“Poverty and the risk of homelessness, like violence, is gendered,” said Anti-Poverty Week Executive Director Toni Wren.
“When women leave a violent relationship or find themselves on their own bringing up children, they’re punished with an inadequate system of income and housing support and the consequences can affect their lives deep into their retirement years.”
Analysis by Anti-Poverty Week of new Department of Social Services data finds that in December 2022:
- Women comprise more than 60% of all those relying on the lowest income support payments – JobSeeker, student and parenting payments.
- Less than 11% of Parenting Payment Single recipients own or are buying a home and are at the mercy of the escalating rental housing crisis. New data today shows the share of rental properties listed for under $400 a week has more than halved to 15% across most Australian capital cities over the past year.
- Women or girls made up more than 6 in 10 clients of homelessness services in 2021-22. Yet this Government is pursuing a $65m cut in homelessness services due to its failure to continue to subsidise wages for this feminised workforce (around 75% are women).
- Women comprise 95.5% of Parenting Payment Single recipients and are already working at one of the highest rates of any income support recipients – nearly a third have earnings from employment.
- Single parents must transfer to JobSeeker when their youngest child turns eight. A child’s birthday dreaded by hundreds of thousands of mothers. Transferring to JobSeeker means a cut of at least $100 a week in income support and includes a harsher income test, so they retain less of their earnings.
- Single parents, mostly mothers are also at risk of having their family’s income suspended due to the concerning ‘Parents Next’ program which can be imposed when children are as young as nine months old.
“Single Mums don’t need Parents Next which comes from the same playbook as Robodebt. Parents Next doesn’t need reforming, it needs to be abolished and replaced with a program of support like the effective voluntary Jobs Education Training (JET) from the 1990’s,” said Toni Wren.
Single mother of three Renee Rainbow speaking on ABC News Breakfast this week said:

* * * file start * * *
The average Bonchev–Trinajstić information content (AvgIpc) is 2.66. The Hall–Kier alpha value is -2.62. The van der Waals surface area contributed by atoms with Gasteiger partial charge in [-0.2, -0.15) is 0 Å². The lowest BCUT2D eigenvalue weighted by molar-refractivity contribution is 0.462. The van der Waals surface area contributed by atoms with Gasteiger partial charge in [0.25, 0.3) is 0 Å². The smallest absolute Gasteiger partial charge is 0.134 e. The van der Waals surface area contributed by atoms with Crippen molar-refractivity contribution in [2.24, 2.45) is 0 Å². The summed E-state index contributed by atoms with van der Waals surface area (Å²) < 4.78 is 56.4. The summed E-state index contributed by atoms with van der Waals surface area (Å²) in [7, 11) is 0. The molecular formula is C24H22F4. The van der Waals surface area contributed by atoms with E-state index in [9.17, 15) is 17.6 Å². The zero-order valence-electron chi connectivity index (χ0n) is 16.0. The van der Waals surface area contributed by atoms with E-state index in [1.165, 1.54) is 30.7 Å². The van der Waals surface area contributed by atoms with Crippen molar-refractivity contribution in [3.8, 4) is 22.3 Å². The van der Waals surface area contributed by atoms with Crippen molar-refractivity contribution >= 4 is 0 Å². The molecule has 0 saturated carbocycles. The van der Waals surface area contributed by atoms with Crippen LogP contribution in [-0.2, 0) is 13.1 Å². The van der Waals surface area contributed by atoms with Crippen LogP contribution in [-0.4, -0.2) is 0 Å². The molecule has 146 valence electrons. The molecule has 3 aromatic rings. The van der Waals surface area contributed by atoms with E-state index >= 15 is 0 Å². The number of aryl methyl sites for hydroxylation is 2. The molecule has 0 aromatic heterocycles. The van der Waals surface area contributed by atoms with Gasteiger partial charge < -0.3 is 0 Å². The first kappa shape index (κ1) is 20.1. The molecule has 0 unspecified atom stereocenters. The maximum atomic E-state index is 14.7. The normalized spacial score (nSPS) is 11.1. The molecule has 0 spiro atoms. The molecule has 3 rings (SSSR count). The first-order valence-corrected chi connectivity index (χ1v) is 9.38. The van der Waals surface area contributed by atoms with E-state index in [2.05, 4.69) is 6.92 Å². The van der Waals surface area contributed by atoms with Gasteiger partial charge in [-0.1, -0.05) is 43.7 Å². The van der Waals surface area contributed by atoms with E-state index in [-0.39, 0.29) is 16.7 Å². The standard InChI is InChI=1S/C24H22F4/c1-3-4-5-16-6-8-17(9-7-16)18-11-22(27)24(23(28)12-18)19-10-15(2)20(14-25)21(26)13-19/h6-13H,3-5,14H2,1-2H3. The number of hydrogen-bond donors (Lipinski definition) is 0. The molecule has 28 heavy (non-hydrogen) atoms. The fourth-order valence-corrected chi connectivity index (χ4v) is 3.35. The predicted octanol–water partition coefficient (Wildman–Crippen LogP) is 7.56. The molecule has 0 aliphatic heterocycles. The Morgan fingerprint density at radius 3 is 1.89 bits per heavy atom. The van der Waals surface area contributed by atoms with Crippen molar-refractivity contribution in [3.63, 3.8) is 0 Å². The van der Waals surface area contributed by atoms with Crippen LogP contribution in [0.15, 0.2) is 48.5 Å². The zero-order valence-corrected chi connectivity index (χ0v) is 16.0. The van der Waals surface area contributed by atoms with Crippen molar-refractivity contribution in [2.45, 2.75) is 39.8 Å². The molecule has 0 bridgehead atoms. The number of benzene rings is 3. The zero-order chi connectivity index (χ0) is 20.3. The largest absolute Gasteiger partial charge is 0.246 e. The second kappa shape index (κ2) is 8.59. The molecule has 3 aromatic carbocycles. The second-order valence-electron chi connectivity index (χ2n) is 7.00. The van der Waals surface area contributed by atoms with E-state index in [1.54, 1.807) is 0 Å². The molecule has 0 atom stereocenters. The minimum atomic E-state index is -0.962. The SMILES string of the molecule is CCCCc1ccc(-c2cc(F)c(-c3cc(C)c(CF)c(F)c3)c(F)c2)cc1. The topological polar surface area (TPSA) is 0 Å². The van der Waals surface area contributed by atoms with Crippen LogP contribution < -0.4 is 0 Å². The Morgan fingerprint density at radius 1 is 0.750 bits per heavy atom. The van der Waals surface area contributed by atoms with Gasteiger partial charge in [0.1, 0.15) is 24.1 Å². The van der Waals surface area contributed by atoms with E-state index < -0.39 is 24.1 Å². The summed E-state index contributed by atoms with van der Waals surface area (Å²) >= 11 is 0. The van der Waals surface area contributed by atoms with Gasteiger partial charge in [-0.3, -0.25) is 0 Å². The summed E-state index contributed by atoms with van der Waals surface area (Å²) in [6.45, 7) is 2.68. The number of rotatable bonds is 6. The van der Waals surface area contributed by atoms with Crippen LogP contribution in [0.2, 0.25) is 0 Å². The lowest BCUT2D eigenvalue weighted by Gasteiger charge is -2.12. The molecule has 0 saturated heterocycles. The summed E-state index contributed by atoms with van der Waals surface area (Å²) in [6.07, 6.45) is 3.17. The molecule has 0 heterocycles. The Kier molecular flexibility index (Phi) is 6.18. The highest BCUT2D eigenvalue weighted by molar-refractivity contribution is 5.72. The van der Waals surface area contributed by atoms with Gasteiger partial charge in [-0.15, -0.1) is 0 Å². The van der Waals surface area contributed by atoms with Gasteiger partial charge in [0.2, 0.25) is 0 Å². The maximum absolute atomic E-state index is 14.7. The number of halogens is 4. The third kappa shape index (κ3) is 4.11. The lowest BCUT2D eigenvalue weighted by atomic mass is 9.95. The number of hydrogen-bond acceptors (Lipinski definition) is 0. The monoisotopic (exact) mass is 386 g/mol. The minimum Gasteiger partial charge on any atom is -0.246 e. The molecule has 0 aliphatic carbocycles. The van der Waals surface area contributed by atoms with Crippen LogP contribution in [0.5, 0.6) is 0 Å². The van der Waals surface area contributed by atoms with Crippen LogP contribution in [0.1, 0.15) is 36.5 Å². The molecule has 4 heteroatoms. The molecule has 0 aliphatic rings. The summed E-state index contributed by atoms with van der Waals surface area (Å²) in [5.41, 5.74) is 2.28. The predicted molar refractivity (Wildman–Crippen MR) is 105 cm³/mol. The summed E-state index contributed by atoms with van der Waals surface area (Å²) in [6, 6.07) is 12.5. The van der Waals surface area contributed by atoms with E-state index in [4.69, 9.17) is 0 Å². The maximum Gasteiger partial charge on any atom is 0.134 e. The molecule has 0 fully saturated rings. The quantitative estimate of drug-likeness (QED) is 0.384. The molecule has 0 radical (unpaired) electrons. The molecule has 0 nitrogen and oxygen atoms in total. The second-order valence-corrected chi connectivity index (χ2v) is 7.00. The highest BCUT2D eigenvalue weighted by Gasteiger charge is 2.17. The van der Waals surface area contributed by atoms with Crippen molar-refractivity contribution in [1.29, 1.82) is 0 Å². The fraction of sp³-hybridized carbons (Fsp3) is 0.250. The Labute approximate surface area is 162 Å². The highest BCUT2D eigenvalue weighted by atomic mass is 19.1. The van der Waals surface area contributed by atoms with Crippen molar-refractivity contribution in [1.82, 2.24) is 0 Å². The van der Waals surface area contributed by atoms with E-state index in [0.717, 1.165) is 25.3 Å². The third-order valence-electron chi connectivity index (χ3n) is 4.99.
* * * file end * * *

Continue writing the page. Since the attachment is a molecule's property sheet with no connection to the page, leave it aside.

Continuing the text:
“I worry about money constantly, it’s exhausting, it’s lonely, it’s non-stop, the mental worry is huge.
“I’ve stopped buying fresh vegetables, I buy frozen vegetables to make sure they last. I’m not buying meat. My kids are 14,12 and 8 and they need more school stuff.”
“I’m doing everything I can, I went and got a degree, I’m working two jobs, and yet it’s still not enough, something has to change.”
“The Federal Government can unlock poverty for hundreds of thousands of Australians with the stroke of a pen if it raises JobSeeker and related payments,” said Toni Wren.
In December there were nearly 1.4 million people relying on these low payments linked to JobSeeker, 30% of whom are parents, caring for over 830,000 children.
“When any of us face sudden catastrophic events – like losing their homes or livelihoods through floods, fires or pandemic; or when family violence shatters their lives, we rely on social security payments that are tied to the base rate of JobSeeker. It’s the critical underpinning of our safety net.”
“JobSeeker is not just helping people who are unemployed, it’s a waiting room for the age pension – half of those on Jobseeker are aged over 45 years, (28% over 55),” said Ms Wren.
“JobSeeker is also a hospital waiting room – 43% have partial capacity to work (mainly because it’s now virtually impossible to get disability pension without legal representation).
“More than 7,000 people on JobSeeker are being treated for cancer as Sickness Benefit was folded into JobSeeker in 2020,” said Ms Wren.
About 10% of people on JobSeeker (85,460) are single parents with children aged 8 or above.
Other data confirms single parents are doing it tough:
Analysis of the Household, Income and Labour Dynamics in Australia (HILDA) Survey by Professor Roger Wilkins (“The declining wellbeing of Single Parents in Australia in the 21st century,” UNSW Seminar 10 May 2022) found that single parents, not just those relying on income support,
- Are twice as likely to be caring for a child with disability – 16% compared with 8% of partnered parents. Bringing up a child with disability can be incredibly rewarding but also incredibly challenging – it can lead to relationship breakdown.
- Had poorer health and increased prevalence of disability themselves.
- Were less likely to be regularly receiving child support (36% in 2020 compared with 40% in 2001-03). Of those who did, received an average of 32% less in 2020 than in 2001-03 ($2,360 in 2020 compared with $3,490 in 2001-03 using December 2020 prices.)
This International Women’s Day, Anti-Poverty Week is calling on the government to act to unlock poverty and:
- increase the adequacy of JobSeeker and family payments, so everyone can afford the basics including rent, food, medication and education
- increase Commonwealth Rent Assistance so everyone has a safe place to call home
- restore access to Parenting Payment Single until the youngest child turns 16, and
- review our woefully inadequate child support scheme to reduce the number of children living in poverty.
- Follow the lead of New Zealand and pass legislation to halve child poverty by 2030
Download transcript of Senate Inquiry hearing 27 February 2023
See full analysis of latest Department of Social Service figures here
Anti-Poverty Week Carolin Wenzel 0417 668 957 firstname.lastname@example.org
Toni Wren, ED Anti-Poverty Week 1300 797 290 email@example.com